The Tomb of Terror: Messiah of Evil (1973)
Every Saturday night The Tomb of Terror opens, unleashing reviews of the obscure and the classic in horror cinema.
Husband and wife writer/producer/director team Willard Huyck and Gloria Katz have had a storied career in Hollywood. Film school friends of George Lucas (Star Wars), they have worked with the famed director on many projects. They co-wrote American Graffiti with Lucas and wrote the screenplay for Indiana Jones and the Temple of Doom from a story by Lucas. This all led to the film that pretty much ended Huyck and Katz’s career, the much maligned Lucas production of Howard the Duck. On that notorious box office bomb, Huyck acted as director while Katz produced, and both wrote the screenplay. Many years before that tragic film befell their careers, the duo played identical roles on a low budget horror film entitled Messiah of Evil.
As the film opens, a man (Walter Hill, future director of The Warriors) runs down a suburban street late at night. He’s panicked and out of breath. As he regains composure, a fence door swings open. A blue glow covers his face and he crawls into a backyard. The blue glow is coming from an outdoor pool where a young girl sits idly buy. She quietly walks over to the man and caresses his face. Who is she? A daughter? A lover? We never get these answers because she pulls out a straight razor and slits the man’s throat. OK, I think, horror films always have an opening scare that is explained later. Not so here. These characters are never referenced again and the scene seems to take place in an entirely different location than the rest of the film. This is just the beginning of the confusion in Messiah of Evil.
Following the shock opening, we hear Arletty (Marianna Hill, The Godfather Part II) giving voice over. This opening narration is completely disconnected from the shot we see, an out of focus hallway with a person walking toward the camera. After that bit of confoundment is over, we finally get a grasp on what story this film is trying to tell. Arletty is on her way to visit the small town of Pointe Dune. Her father has recently moved there and has stopped writing to his daughter. Before the sudden disappearance of contact, his letters had become more and more bizarre. We learn all of this through a string of narration, over shots of Arletty driving. Long stretches of boring narration will become a common theme in the film.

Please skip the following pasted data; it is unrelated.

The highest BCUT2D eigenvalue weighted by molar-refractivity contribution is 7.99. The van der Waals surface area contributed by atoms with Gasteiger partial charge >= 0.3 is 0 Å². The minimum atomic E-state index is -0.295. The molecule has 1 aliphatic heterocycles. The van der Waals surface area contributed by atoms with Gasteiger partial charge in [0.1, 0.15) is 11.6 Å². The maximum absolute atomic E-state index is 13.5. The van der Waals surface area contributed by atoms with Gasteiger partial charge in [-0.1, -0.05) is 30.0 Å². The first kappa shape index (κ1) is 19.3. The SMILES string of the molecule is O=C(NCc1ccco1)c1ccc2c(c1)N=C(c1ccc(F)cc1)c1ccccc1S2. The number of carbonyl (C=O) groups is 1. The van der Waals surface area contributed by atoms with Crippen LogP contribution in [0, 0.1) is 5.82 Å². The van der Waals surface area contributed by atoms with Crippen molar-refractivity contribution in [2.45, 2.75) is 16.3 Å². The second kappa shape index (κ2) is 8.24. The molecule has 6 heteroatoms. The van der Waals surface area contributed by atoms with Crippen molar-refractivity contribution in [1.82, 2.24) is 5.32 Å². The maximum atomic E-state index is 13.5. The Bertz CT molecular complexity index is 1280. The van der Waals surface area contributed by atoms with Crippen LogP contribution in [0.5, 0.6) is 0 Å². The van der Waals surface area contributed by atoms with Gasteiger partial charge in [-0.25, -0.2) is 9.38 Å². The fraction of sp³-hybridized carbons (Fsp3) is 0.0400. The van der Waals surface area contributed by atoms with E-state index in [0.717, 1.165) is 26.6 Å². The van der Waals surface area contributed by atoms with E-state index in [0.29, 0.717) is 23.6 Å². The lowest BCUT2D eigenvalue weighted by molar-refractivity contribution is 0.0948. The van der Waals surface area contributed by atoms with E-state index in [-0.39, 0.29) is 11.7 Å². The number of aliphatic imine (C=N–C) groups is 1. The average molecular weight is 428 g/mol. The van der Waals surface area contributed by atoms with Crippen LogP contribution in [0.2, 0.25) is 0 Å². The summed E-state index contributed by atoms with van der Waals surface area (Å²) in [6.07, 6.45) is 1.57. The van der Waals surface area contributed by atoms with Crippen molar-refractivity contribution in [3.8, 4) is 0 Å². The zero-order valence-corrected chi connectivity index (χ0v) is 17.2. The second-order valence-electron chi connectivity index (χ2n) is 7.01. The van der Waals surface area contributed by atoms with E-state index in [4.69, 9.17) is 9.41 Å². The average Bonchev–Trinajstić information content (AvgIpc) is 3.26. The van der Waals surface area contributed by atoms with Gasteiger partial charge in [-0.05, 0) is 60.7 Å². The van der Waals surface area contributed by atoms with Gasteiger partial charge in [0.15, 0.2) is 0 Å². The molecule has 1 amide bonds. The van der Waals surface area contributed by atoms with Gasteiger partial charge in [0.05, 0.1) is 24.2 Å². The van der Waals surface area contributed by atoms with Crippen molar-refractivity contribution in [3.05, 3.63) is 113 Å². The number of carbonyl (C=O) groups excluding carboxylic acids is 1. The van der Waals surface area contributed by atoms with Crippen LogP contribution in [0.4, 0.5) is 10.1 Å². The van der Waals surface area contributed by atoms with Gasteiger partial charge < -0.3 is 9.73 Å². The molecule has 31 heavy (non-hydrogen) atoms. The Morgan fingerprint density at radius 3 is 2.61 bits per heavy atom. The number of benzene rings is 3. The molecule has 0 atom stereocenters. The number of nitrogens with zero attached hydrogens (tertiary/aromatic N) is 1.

Arletty arrives at her father’s house, a piece of art in which every wall has people painted on it and beds hang from chains connected to the ceiling. Her father is nowhere to be found. She heads into town and meets an assortment of strange characters. There’s a blind art gallery dealer, a gas station attendant who fires guns into a field for no apparent reason, and the town drunk (Elisha Cook Jr., Rosemary’s Baby), who is very concerned about a hundred-year-old prophecy involving a “blood moon.”
While on her search, Arletty finds some companionship in terms of an interesting threesome. And that’s not just cheeky wordplay—the characters actually make a point to say that they are a three person couple. This trio consists of Thom (Michael Greer, Fortune and Men’s Eyes), Laura (Anitra Ford, Invasion of the Bee Girls), and Toni (Joy Bang, Play It Again, Sam). Thom investigates legends (that’s the closest any of the main characters get to a backstory or inkling of their life outside the film) and apparently is a giant stud because there’s really no apparent reason why one, let alone two, girls would be following him from small town to small town.
Arletty and Thom begin digging deeper into the past of Pointe Dune. They find her father’s journal, and this sets off even more narration. We not only hear copious amounts of exposition via voice over from Arletty, but at this point we also start hearing journal entries narrated by her father (Royal Dano, Killer Klowns From Outer Space). The journal explains that the people of the town are changing, and that it has something to do with the prophesied return of a dark stranger who appeared a century before. We see glimpses of these changes in scenes of the zombie-like townspeople wandering aimlessly through town, blood dripping from their eyes. There’s also a towering albino who eats rats and drives a pickup truck with dead bodies in the back. How does this all add up? The answers do come eventually, but they are at the end of the film and it can feel like a chore at times to get to them.